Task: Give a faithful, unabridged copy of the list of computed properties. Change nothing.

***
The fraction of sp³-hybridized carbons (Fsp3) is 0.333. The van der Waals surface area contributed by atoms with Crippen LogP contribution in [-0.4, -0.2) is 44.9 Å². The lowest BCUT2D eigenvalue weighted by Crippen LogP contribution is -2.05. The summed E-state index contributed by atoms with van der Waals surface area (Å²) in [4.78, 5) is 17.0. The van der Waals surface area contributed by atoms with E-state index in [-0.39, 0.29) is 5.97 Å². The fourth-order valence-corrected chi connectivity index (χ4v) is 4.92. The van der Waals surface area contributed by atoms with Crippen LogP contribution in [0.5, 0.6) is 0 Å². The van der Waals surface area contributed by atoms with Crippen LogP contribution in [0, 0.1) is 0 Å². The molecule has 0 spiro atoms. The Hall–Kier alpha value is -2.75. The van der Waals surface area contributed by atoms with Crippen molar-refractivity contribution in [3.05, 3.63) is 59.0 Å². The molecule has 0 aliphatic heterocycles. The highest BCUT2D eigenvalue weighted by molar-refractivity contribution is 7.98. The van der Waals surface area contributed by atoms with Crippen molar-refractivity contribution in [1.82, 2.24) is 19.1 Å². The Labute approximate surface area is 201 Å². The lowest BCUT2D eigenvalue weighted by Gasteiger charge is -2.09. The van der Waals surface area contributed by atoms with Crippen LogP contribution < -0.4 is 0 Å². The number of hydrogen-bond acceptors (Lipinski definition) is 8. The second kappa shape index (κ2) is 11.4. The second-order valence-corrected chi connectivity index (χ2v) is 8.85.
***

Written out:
The fraction of sp³-hybridized carbons (Fsp3) is 0.333. The van der Waals surface area contributed by atoms with Crippen LogP contribution in [-0.4, -0.2) is 44.9 Å². The lowest BCUT2D eigenvalue weighted by Crippen LogP contribution is -2.05. The summed E-state index contributed by atoms with van der Waals surface area (Å²) in [4.78, 5) is 17.0. The van der Waals surface area contributed by atoms with E-state index in [-0.39, 0.29) is 5.97 Å². The fourth-order valence-corrected chi connectivity index (χ4v) is 4.92. The van der Waals surface area contributed by atoms with Crippen LogP contribution in [0.5, 0.6) is 0 Å². The van der Waals surface area contributed by atoms with Crippen LogP contribution in [0, 0.1) is 0 Å². The molecule has 0 spiro atoms. The Hall–Kier alpha value is -2.75. The van der Waals surface area contributed by atoms with Crippen molar-refractivity contribution in [3.05, 3.63) is 59.0 Å². The molecule has 0 aliphatic heterocycles. The highest BCUT2D eigenvalue weighted by molar-refractivity contribution is 7.98. The van der Waals surface area contributed by atoms with Crippen molar-refractivity contribution in [1.82, 2.24) is 19.1 Å². The Labute approximate surface area is 201 Å². The lowest BCUT2D eigenvalue weighted by Gasteiger charge is -2.09. The van der Waals surface area contributed by atoms with Crippen LogP contribution < -0.4 is 0 Å². The number of hydrogen-bond acceptors (Lipinski definition) is 8. The second kappa shape index (κ2) is 11.4. The second-order valence-corrected chi connectivity index (χ2v) is 8.85.